# DSCI (DSCI)

**DSCI 133. Introduction to Data Science and Engineering for Majors. 3 Units.**

This course is an introduction to data science and analytics.
In the first half of the course, students will develop a basic understanding of how to manipulate, analyze and visualize large data in a distributed computing environment, with an appreciation of open source development, security and privacy issues.
Case studies and team project assignments in the second half of the course will be used to implement the ideas. Topics covered will include: Overview of large scale parallel and distributed (cloud) computing; file systems and file i/o; open source coding and distributed versioning, data query and retrieval; basic data analysis; visualization; data security, privacy and provenance.
Prereq: ENGR 131 or EECS 132.

**DSCI 134. Introduction to Applied Data Science. 3 Units.**

This course is an introduction to data science and analytics. In the first half of the course, students will develop a basic understanding of how to manipulate, analyze and visualize large data in a distributed computing environment, with an appreciation of open source development, security and privacy issues.
In the second half of the course, students will gain experience in data manipulation and analysis using scripted programming languages such as Python.

**DSCI 234. Structured and Unstructured Data. 3 Units.**

This course is an introduction to types of data and their representation, storage, processing and analysis. The course has three parts. In the first part of the course, students will develop a basic understanding and the ability to represent, store, process and analyze structured data. Structured data include catalogs, records, tables, logs, etc., with a fixed dimension and well-defined meaning for each data point. Suitable representation and storage mechanisms include lists and arrays. Relevant techniques include keys, hashes, stacks, queues and trees. In the second part of the course, students will develop a basic understanding and the ability to represent, store, process and analyze semi-structured data. Semi-structured data include texts, web pages and networks, without a dimension and structure, but with well-defined meaning for each data point. Suitable representation and storage mechanisms include trees, graphs and RDF triples. Relevant techniques include XML, YAML, JSON, parsing, annotation, language processing. In the third part of the course, students will develop a basic understanding and the ability to represent, store, process and analyze unstructured data. Unstructured data include images, video, and time series data, without neither a fixed dimension and structure, nor well-defined meaning for individual data points. Suitable representation and storage mechanisms include large matrices, EDF, DICOM. Relevant techniques include feature extraction, segmentation, clustering, rendering, indexing, and visualization.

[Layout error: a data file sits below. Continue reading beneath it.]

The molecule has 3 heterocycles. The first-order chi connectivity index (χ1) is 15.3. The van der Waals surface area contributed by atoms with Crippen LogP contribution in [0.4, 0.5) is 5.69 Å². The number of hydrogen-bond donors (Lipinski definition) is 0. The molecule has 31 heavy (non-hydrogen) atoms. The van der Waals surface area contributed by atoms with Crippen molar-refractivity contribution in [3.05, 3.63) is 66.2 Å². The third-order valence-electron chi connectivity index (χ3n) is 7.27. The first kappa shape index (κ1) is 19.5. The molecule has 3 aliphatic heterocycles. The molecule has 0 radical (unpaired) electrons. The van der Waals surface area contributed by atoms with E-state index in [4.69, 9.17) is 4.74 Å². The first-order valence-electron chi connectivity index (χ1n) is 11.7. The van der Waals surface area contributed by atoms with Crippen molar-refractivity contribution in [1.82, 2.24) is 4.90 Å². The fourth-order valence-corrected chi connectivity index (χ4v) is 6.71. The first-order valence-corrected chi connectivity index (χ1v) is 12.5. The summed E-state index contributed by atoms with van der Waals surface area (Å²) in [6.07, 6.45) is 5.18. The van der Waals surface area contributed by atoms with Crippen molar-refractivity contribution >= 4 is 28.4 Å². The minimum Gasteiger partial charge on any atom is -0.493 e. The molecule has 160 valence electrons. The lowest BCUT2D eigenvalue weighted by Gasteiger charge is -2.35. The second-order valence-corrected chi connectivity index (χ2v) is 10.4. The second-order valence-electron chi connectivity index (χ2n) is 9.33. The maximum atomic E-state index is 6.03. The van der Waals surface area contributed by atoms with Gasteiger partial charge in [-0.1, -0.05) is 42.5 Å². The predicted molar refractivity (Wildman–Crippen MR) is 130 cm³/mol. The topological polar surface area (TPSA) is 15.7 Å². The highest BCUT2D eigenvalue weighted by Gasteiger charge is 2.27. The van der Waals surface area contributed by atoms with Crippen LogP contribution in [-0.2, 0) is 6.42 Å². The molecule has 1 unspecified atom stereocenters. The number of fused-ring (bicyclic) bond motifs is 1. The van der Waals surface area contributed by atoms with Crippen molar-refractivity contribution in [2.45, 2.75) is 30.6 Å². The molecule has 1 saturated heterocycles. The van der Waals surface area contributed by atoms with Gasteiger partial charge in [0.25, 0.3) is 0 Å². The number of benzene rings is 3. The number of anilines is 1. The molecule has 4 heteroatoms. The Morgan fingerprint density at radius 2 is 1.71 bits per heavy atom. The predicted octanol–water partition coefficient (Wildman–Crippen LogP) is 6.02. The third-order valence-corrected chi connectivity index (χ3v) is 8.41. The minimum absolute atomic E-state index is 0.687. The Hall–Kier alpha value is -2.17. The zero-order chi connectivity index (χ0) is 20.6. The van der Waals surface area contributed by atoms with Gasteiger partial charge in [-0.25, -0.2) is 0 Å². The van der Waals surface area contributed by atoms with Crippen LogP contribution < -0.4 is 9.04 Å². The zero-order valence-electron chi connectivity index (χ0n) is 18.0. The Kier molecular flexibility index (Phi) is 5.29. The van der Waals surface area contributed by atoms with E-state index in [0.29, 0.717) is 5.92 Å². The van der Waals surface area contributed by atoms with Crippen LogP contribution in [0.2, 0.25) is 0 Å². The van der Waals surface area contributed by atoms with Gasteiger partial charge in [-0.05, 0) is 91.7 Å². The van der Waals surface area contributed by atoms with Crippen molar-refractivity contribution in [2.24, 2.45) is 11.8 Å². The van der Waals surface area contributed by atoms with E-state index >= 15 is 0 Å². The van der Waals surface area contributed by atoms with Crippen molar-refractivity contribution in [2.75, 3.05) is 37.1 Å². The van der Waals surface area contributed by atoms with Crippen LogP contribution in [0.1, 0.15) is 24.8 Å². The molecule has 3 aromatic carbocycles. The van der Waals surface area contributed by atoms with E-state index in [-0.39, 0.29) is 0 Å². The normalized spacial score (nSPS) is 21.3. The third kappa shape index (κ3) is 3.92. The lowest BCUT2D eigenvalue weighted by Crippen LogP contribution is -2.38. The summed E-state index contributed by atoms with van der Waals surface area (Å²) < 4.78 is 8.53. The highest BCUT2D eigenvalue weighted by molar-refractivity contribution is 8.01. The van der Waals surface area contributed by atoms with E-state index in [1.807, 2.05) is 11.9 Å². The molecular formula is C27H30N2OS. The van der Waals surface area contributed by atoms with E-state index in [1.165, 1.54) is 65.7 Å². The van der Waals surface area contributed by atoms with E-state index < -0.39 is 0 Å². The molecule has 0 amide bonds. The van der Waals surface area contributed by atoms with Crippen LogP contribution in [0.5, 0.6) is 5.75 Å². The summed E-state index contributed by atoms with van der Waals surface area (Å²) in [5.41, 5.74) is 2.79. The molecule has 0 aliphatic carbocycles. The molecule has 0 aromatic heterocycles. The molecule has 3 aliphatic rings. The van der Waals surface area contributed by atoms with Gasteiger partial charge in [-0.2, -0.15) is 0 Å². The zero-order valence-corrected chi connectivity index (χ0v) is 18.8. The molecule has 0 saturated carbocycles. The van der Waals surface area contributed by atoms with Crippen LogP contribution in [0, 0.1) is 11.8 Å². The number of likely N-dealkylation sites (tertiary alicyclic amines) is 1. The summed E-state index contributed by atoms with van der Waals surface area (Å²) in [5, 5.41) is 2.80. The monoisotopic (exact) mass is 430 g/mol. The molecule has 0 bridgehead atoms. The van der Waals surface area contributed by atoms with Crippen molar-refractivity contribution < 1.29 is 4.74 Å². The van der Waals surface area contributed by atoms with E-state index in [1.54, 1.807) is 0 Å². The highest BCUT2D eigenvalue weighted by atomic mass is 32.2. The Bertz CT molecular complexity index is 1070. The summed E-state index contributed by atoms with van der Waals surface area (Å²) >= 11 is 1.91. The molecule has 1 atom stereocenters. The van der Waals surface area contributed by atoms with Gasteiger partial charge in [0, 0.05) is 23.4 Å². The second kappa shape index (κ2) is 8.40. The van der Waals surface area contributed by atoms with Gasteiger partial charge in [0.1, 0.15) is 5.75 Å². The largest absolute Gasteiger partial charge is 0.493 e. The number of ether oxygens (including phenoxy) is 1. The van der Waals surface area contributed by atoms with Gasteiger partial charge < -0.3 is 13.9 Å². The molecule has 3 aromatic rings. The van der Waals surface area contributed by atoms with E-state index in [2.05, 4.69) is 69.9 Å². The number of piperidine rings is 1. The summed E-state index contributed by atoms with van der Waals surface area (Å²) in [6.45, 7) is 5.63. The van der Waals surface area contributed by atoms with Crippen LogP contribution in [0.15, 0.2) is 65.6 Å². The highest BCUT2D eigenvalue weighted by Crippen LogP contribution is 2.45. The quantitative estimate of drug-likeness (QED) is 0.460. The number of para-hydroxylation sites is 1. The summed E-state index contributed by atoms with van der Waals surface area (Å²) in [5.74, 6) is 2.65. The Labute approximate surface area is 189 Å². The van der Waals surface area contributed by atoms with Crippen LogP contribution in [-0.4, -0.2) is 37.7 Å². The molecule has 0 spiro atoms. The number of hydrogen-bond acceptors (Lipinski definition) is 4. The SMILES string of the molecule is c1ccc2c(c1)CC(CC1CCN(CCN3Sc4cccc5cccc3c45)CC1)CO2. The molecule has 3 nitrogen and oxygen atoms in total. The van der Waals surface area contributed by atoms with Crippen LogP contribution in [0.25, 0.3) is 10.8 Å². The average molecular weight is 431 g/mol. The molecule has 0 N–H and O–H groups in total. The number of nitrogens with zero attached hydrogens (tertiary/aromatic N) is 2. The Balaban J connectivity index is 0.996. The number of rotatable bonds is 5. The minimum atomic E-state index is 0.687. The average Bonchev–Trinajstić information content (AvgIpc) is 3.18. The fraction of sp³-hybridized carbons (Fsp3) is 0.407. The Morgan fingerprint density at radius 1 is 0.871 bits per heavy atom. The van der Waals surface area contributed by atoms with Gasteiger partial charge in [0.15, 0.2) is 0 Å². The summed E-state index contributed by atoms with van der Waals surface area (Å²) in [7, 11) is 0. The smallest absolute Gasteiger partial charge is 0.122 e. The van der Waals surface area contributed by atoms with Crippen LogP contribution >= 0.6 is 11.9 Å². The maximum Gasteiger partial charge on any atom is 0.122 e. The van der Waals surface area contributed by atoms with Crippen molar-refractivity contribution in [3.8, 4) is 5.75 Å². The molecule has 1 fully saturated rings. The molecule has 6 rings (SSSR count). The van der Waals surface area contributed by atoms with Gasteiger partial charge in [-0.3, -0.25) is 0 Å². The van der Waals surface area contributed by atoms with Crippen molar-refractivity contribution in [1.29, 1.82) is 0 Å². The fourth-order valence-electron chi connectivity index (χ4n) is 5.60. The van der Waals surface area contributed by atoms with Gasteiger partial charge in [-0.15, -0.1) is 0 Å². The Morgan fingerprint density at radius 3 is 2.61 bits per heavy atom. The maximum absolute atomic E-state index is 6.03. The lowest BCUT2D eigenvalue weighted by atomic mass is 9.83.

Prereq: DSCI 133.

**DSCI 330. Cognition and Computation. 3 Units.**

An introduction to (1) theories of the relationship between cognition and computation; (2) computational models of human cognition (e.g. models of decision-making or concept creation); and (3) computational tools for the study of human cognition. All three dimensions involve data science: theories are tested against archives of brain imaging data; models are derived from and tested against datasets of e.g., financial decisions (markets), legal rulings and findings (juries, judges, courts), legislative actions, and healthcare decisions; computational tools aggregate data and operate upon it analytically, for search, recognition, tagging, machine learning, statistical description, and hypothesis testing.
Offered as COGS 330, COGS 430, DSCI 330 and DSCI 430.

**DSCI 341. Introduction to Databases: DS Major. 3 Units.**

Database management become a central component of a modern computing environment, and, as a result, knowledge about database systems has become an essential
part of education in computer science and data science. This course is an introduction to the nature and purpose of database systems, fundamental concepts for designing,